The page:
The Innovation Symposium's grant will cover travel expenses for eight to 10 students to spend three weeks in England and Scotland in May and June 2015. This is no tourist trip — they visit museums and ecological sites, learning about philanthropy, the environment, and technology, and each one develops a program to solve a local problem.
"Because of this tremendous gift, the 2015 Innovation Symposium members should be able to pay less than any previous group has," said Karla Stouse, program leader. "This will allow all students who are nominated to seriously consider applying, because they won't be as concerned about the money."
Cost for the 2014 trip was $3,500 per student, a sum out of reach for many students, according to Leann Cook, one of the participants. Even many of those selected to go struggled to pay for the experience, she said.
"Knowing there is money to help pay your expenses means you can say yes earlier, rather than trying to figure out how you're going to pay for it," she said. "That means reservations can be made earlier, when prices are lower, which brings down the total cost of the trip."
Stouse said travel costs for the program have increased substantially since 2008. Hotel rooms that cost $100 per night when the program began now cost $160 or more per night, and the cost of airfare has nearly doubled.
She was grateful to past Innovation Symposium participants for their help in securing the grant. She was traveling with the 2014 group when presentations were made to the WPC, and previous participants Ann Andrezejewski, Laura Brown, Justin Clark, and Kristianna Upchurch made a grant presentation to the WPC council on her behalf.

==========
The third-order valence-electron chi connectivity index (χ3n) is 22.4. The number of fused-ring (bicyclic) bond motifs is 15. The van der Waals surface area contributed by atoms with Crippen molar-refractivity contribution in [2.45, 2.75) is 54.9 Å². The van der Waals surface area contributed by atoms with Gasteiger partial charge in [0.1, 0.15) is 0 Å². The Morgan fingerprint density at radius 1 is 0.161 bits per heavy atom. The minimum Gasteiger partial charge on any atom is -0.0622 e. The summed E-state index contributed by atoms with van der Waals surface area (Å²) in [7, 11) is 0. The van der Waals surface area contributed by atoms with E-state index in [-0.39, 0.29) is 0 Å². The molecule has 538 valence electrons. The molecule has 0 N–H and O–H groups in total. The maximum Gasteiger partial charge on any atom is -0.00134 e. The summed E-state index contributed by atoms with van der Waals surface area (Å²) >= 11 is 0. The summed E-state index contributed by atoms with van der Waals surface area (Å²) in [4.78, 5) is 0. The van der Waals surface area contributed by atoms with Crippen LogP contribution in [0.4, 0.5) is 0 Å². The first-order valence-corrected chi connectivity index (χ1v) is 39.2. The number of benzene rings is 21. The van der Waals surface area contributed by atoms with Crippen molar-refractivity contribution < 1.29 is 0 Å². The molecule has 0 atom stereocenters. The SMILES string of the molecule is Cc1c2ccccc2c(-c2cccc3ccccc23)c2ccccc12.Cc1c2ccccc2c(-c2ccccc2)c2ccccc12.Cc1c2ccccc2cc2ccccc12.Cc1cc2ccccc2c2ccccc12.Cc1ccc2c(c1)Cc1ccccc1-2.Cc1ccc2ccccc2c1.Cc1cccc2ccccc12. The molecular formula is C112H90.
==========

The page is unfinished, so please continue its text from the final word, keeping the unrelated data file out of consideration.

"The program's success is due to their excellent work to develop and implement their projects, plus their ongoing commitment to the Innovation Symposium," she said. "About 80 percent of previous participants remain actively involved in some capacity, which gains us a lot of positive attention. I am grateful they continue to offer their time and talents to support the program."
IU Kokomo's grant was one of nine approved by the WPC, for a total of $108,000 in funding. There were 37 grant applications, from eight IU campuses. The nine selected programs received funding ranging from $7,000 to $17,000. The council has awarded more than $325,000 in grant funding since it began in 2012.
Kay Booth, WPC chairwoman and a founding member of the council, said its mission is to strengthen IU and the communities in which members live.
"We are thrilled to support these unique initiatives that address critical needs in health, diversity, and scholarship in local, national, and international arenas," she said. "Many lives will be touched and we firmly believe that the world will be a better place as a direct result of these projects."
Indiana University Kokomo serves north central Indiana.